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Controlling Complex Systems and Developing Dynamic Technology

  • Author(s): Avizienis, Audrius Victor
  • Advisor(s): Gimzewski, James K
  • et al.

In complex systems, control and understanding become intertwined. Following Ilya Prigogine, we define complex systems as having control parameters which mediate transitions between distinct modes of dynamical behavior. From this perspective, determining the nature of control parameters and demonstrating the associated dynamical phase transitions are practically equivalent and fundamental to engaging with complexity.

In the first part of this work, a control parameter is determined for a non-equilibrium electrochemical system by studying a transition in the morphology of structures produced by an electroless deposition reaction. Specifically, changing the size of copper posts used as the substrate for growing metallic silver structures by the reduction of Ag+ from solution under diffusion-limited reaction conditions causes a dynamical phase transition in the crystal growth process. For Cu posts with edge lengths on the order of one micron, local forces promoting anisotropic growth predominate, and the reaction produces interconnected networks of Ag nanowires. As the post size is increased above 10 microns, the local interfacial growth reaction dynamics couple with the macroscopic diffusion field, leading to spatially propagating instabilities in the electrochemical potential which induce periodic branching during crystal growth, producing dendritic deposits. This result is interesting both as an example of control and understanding in a complex system, and as a useful combination of top-down lithography with bottom-up electrochemical self-assembly.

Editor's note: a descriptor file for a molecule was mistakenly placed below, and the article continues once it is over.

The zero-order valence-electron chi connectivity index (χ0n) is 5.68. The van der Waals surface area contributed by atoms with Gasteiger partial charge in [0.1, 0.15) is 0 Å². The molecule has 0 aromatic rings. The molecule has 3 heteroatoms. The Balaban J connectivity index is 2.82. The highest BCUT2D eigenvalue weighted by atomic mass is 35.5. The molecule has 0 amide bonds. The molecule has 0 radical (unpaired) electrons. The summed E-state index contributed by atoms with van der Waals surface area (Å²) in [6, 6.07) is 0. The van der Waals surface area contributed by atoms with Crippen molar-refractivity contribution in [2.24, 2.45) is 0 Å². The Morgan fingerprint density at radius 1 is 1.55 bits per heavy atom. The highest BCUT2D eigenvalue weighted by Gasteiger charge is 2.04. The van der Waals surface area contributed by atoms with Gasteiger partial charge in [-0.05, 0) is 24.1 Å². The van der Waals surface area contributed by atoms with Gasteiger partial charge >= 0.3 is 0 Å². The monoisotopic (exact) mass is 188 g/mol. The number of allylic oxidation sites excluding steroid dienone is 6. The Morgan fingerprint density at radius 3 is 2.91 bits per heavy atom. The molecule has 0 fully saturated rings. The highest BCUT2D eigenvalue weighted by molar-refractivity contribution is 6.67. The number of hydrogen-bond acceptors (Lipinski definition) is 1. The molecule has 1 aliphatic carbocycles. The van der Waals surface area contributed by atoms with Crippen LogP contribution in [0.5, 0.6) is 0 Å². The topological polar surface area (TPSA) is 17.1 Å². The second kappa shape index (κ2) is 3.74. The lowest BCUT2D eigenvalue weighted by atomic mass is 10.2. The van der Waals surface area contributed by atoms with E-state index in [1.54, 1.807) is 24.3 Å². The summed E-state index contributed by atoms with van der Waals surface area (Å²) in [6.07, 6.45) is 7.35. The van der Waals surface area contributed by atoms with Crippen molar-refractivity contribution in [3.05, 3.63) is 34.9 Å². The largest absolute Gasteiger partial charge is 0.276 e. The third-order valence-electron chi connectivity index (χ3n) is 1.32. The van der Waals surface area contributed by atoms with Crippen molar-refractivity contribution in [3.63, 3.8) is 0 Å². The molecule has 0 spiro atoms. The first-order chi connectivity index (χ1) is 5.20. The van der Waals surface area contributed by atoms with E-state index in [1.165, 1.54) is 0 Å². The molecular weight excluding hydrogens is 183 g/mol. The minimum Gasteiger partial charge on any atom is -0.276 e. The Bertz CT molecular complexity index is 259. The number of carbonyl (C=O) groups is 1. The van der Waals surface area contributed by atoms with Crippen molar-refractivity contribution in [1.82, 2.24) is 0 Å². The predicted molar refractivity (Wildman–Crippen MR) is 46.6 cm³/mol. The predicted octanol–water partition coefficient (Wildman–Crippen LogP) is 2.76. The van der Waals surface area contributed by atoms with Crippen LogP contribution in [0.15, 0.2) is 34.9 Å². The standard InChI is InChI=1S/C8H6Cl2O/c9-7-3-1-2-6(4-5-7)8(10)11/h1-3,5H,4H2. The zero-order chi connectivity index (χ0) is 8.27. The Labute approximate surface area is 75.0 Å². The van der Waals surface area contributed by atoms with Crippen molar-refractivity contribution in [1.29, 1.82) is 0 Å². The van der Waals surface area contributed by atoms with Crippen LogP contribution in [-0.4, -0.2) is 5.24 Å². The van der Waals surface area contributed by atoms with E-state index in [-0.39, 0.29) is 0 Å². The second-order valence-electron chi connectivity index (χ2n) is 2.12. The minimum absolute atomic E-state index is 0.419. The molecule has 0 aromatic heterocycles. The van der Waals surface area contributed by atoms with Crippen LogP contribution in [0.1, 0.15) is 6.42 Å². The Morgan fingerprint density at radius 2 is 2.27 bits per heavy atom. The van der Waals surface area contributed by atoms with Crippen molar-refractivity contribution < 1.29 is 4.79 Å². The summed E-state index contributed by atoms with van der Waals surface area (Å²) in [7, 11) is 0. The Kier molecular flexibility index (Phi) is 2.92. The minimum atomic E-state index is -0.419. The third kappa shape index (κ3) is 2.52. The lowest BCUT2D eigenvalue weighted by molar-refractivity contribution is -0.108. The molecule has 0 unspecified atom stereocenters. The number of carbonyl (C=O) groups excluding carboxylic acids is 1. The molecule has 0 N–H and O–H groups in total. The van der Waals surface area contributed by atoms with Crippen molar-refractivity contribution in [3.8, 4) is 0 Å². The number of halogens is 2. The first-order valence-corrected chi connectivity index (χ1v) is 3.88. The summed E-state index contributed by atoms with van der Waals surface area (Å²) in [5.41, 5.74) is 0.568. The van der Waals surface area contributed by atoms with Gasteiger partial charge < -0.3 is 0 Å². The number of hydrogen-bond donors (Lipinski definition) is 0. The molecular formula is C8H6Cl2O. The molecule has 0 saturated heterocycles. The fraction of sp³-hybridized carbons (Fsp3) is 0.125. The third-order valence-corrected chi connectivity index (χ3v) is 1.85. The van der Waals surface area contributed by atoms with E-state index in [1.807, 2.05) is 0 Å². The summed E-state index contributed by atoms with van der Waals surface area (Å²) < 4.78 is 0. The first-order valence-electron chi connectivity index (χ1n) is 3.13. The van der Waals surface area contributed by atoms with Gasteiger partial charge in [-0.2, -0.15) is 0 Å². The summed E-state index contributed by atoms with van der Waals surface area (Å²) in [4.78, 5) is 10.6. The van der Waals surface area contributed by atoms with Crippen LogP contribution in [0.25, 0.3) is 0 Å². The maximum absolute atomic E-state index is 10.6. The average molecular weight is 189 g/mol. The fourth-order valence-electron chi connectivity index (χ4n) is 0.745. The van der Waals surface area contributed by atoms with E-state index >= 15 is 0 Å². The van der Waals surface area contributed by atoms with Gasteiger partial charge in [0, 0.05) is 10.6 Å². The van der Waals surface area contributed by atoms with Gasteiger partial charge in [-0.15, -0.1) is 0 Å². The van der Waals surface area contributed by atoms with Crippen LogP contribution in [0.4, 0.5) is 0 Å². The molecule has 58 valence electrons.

The second part of this work focuses on the technological development of devices fabricated using this non-equilibrium electrochemical process, towards a goal of integrating a complex network as a dynamic functional component in a neuromorphic computing device. Self-assembled networks of silver nanowires were reacted with sulfur to produce interfacial "atomic switches": silver-silver sulfide junctions, which exhibit complex dynamics (e.g. both short- and long-term changes in conductivity) in response to applied voltage signals. Characterization of these atomic switch networks (ASNs) brought out interesting parallels to biological neural networks, including power-law scaling in the statistics of electrical signal propagation and dynamic self-organization of differentiated subnetworks. A reservoir computing (RC) strategy was employed to utilize measurements of electrical signals dynamically generated in ASNs to perform time-series memory and manipulation tasks including a parity test and arbitrary waveform generation. These results represent the useful integration of a complex network into a dynamic physical RC device.

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